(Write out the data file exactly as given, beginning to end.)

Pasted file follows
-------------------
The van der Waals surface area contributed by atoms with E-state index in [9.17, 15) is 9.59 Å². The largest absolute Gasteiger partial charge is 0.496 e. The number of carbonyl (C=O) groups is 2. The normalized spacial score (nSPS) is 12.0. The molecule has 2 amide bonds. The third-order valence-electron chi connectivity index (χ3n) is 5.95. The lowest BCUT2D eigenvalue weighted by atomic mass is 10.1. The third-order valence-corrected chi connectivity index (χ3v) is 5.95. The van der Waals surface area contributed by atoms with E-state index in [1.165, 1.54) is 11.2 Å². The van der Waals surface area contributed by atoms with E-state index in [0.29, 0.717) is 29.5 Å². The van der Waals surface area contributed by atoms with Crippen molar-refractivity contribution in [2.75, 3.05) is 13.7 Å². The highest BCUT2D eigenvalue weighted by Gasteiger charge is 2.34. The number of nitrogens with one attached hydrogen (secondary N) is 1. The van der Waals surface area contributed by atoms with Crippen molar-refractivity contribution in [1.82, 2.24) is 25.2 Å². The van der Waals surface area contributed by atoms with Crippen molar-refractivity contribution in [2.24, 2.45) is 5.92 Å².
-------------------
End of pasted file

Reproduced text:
The van der Waals surface area contributed by atoms with E-state index in [9.17, 15) is 9.59 Å². The largest absolute Gasteiger partial charge is 0.496 e. The number of carbonyl (C=O) groups is 2. The normalized spacial score (nSPS) is 12.0. The molecule has 2 amide bonds. The third-order valence-electron chi connectivity index (χ3n) is 5.95. The lowest BCUT2D eigenvalue weighted by atomic mass is 10.1. The third-order valence-corrected chi connectivity index (χ3v) is 5.95. The van der Waals surface area contributed by atoms with E-state index in [1.165, 1.54) is 11.2 Å². The van der Waals surface area contributed by atoms with E-state index in [0.29, 0.717) is 29.5 Å². The van der Waals surface area contributed by atoms with Crippen molar-refractivity contribution in [2.75, 3.05) is 13.7 Å². The highest BCUT2D eigenvalue weighted by Gasteiger charge is 2.34. The number of nitrogens with one attached hydrogen (secondary N) is 1. The van der Waals surface area contributed by atoms with Crippen molar-refractivity contribution in [1.82, 2.24) is 25.2 Å². The van der Waals surface area contributed by atoms with Crippen molar-refractivity contribution in [2.24, 2.45) is 5.92 Å².